Post Summary: Information on the Tongass National Forest, the Roadless Rule, the threats of the Trump Administration, and how to take action!
First, THANK YOU for caring enough to come to this page and spend your time and energy learning about the issue before us. This is a GLOBAL issue as you’ll soon learn.
THE SHORT AND SWEET:
The Tongass National Forest is a 17-million-acre temperate rainforest in Southeast Alaska, making this the LARGEST temperate rainforest left in the world.
“The 2001 Roadless Rule establishes prohibitions on road construction, road reconstruction, and timber harvesting on 58.5 million acres of inventoried roadless areas on National Forest System lands. The intent of the 2001 Roadless Rule is to provide lasting protection for inventoried roadless areas within the National Forest System in the context of multiple-use management.” – USDA Forest Service
The Tongass National Forest was one of the areas protected under this rule. The Trump Administration is proposing to eliminate this rule in the Tongass NF, opening up the roadless rainforest to clearcut logging and road building. They have drafted several alternatives that range in how much forest is opened up to logging, but the only alternative is the NO ACTION alternative to leave the Roadless Rule intact.
(scroll to bottom to take action by submitting a pre-written letter to Forest Service! Public Comment is only open until mid-December so ACT NOW)
Important Information on WHY the Roadless Rule should remain intact:
- ‘The Tongass, said U.S. Forest Service research soil scientist David D’Amore, has “definitely some of the highest (carbon stores) in the world” per unit area. “I hesitate to say ‘the highest,’ because there are some forests in Indonesia that are pretty high, but we are in the top five,” he said.’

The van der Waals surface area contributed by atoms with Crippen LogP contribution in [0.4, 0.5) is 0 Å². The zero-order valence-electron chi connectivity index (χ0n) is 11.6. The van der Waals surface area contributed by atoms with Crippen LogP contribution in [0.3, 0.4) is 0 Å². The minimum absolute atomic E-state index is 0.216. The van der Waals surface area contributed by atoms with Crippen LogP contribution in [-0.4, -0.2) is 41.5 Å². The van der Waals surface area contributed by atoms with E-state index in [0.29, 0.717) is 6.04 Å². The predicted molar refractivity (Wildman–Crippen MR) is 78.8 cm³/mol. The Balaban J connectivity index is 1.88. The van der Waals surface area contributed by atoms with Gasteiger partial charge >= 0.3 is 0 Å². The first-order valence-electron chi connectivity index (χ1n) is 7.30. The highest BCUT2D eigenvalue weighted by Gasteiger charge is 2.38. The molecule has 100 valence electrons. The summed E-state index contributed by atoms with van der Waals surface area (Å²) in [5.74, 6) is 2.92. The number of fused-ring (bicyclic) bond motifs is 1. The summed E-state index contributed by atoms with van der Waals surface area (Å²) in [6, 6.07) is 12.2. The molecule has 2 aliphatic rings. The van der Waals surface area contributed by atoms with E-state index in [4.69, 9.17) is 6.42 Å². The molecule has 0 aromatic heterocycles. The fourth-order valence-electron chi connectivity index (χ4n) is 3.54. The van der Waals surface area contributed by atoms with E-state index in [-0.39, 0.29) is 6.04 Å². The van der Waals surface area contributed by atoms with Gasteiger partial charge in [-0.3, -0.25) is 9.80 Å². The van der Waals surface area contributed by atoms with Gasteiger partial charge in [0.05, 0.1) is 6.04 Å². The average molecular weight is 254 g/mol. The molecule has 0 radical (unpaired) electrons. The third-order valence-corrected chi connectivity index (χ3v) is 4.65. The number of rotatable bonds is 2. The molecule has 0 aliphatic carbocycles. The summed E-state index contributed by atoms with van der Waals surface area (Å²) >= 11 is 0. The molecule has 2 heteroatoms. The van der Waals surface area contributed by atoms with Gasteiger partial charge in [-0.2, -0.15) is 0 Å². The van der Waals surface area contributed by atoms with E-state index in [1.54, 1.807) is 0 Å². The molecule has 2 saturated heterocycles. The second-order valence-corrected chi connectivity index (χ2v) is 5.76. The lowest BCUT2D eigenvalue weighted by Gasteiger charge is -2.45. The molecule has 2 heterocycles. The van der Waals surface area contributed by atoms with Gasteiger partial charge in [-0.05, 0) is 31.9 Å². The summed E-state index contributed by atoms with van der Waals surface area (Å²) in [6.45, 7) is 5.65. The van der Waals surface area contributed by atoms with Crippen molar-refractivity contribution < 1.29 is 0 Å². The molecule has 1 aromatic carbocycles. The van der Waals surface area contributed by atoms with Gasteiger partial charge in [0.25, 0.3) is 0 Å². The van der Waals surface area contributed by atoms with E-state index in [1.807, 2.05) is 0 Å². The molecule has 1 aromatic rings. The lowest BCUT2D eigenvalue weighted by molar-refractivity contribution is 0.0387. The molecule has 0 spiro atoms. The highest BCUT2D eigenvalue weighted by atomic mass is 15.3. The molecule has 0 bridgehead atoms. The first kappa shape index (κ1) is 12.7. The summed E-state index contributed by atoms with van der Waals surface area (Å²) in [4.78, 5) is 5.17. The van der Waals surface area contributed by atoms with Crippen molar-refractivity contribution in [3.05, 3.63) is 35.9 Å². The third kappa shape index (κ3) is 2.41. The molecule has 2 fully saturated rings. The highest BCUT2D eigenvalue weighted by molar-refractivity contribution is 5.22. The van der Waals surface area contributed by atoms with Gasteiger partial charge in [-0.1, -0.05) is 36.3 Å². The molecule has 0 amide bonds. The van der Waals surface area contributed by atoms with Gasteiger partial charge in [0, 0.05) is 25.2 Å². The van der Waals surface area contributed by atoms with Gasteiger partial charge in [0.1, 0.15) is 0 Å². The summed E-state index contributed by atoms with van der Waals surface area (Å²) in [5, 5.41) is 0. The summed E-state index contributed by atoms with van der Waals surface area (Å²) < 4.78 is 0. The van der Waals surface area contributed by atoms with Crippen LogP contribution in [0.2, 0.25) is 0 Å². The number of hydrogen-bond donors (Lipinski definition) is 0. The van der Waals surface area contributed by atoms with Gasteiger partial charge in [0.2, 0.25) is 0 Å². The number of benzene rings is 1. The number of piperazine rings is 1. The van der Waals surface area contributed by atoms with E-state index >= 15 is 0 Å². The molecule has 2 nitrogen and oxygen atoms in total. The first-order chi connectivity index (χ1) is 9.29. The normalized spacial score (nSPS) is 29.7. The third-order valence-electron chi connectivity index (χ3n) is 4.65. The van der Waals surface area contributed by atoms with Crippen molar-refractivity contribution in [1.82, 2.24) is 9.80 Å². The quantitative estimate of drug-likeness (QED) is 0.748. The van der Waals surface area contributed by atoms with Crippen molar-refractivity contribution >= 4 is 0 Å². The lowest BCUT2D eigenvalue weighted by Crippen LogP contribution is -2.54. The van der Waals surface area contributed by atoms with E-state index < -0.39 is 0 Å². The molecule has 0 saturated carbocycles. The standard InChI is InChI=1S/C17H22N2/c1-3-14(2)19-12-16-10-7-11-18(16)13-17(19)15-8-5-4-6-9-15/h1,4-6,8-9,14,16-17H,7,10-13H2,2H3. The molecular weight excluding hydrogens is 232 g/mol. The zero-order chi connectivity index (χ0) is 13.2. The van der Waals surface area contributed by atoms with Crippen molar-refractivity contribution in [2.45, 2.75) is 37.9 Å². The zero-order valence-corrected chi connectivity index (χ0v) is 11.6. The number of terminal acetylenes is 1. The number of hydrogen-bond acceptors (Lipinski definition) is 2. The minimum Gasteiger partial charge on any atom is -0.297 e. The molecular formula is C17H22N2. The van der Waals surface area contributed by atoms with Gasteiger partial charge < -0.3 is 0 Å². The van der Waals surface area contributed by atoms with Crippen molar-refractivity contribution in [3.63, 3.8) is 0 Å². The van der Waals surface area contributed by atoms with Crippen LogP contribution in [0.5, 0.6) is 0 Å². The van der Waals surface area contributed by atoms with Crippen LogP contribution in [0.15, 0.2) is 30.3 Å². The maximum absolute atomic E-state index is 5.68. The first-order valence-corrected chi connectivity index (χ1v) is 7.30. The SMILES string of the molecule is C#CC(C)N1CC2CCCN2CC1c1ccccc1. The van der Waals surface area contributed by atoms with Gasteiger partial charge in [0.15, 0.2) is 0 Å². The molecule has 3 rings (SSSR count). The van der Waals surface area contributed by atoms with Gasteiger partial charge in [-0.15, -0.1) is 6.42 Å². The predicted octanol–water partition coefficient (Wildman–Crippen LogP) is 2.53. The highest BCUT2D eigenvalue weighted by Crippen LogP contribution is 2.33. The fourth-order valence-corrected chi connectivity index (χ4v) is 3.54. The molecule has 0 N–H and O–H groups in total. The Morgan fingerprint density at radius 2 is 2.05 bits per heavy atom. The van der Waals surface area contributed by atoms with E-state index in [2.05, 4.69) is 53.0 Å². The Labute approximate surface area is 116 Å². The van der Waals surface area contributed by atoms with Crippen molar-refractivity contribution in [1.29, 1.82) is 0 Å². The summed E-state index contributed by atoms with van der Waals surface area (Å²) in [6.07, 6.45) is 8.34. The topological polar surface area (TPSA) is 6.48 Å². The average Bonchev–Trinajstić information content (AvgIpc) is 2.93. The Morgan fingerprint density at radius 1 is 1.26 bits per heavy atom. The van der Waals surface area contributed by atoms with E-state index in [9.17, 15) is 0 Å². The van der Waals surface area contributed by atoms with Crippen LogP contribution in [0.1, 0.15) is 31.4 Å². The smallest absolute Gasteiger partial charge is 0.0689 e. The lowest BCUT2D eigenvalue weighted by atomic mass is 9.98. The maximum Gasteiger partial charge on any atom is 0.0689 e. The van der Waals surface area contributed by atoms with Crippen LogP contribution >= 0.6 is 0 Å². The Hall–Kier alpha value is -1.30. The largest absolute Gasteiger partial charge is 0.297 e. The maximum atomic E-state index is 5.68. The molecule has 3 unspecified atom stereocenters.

- The Tongass is one of the world’s top carbon sinks, meaning it has been acting as the “lungs” of North America
- Logging fragments the environment for animal populations. This would further endanger animals such as the Alexander Archipelago wolf.
- Commercial fishing rely on the watersheds to remain intact for salmon populations to remain healthy.
- The timber industry has a short life, and logging is only about1% of Southeast Alaska’s jobs
- Trump Administration Forest Services argues that it would be economically beneficial for Alaskan’s, but the taxes and money required to build roads and fund mining and logging projects would be great.
- One mile of Road would equate to roughly $180,000 taken off the timber sales, reducing any real economic value for Alaskans.
If we allow for roads to be built, we will never be able to get back what once was. We will forever change the land, the way the animals live there, and the way the land functions to help keep our Earth alive for human habitation.
We cannot think of the Tongass National Forest in it’s immediate value to communities (temporary jobs and dollars for Alaska), because stripping the land of it’s value will ultimately negatively impact everyone, the animals and the Earth.
Take Action! Click HERE or on the picture below to submit a pre-written letter with your name to the United States Department of Agriculture (USDA) Secretary Sonny Perdue and the Forest Service Chief Vicki Christiansen.
Check out these great resources below to learn more!
- THE LAST STANDS – Website containing facts and information on how to get involved
- FOR THE WILD PODCAST – Episode from Oct. 16th with ELSA SEBASTIAN on Loving the Last Stands of the Tongass (Duration 1 hour)
- NPR SHORT WAVE PODCAST – Episode: Logging ‘The Lungs’ of North America (Duration 10 minutes)
- JUNEAU EMPIRE ARTICLE -From rock to forest: Southeast’s carbon sink
- SOUTHEAST ALASKA CONSERVATION COUNCIL – Roadless Rule Toolkit
- UNITED STATES DEPARTMENT OF AGRICULTURE, FOREST SERVICE – defining the Roadless Rule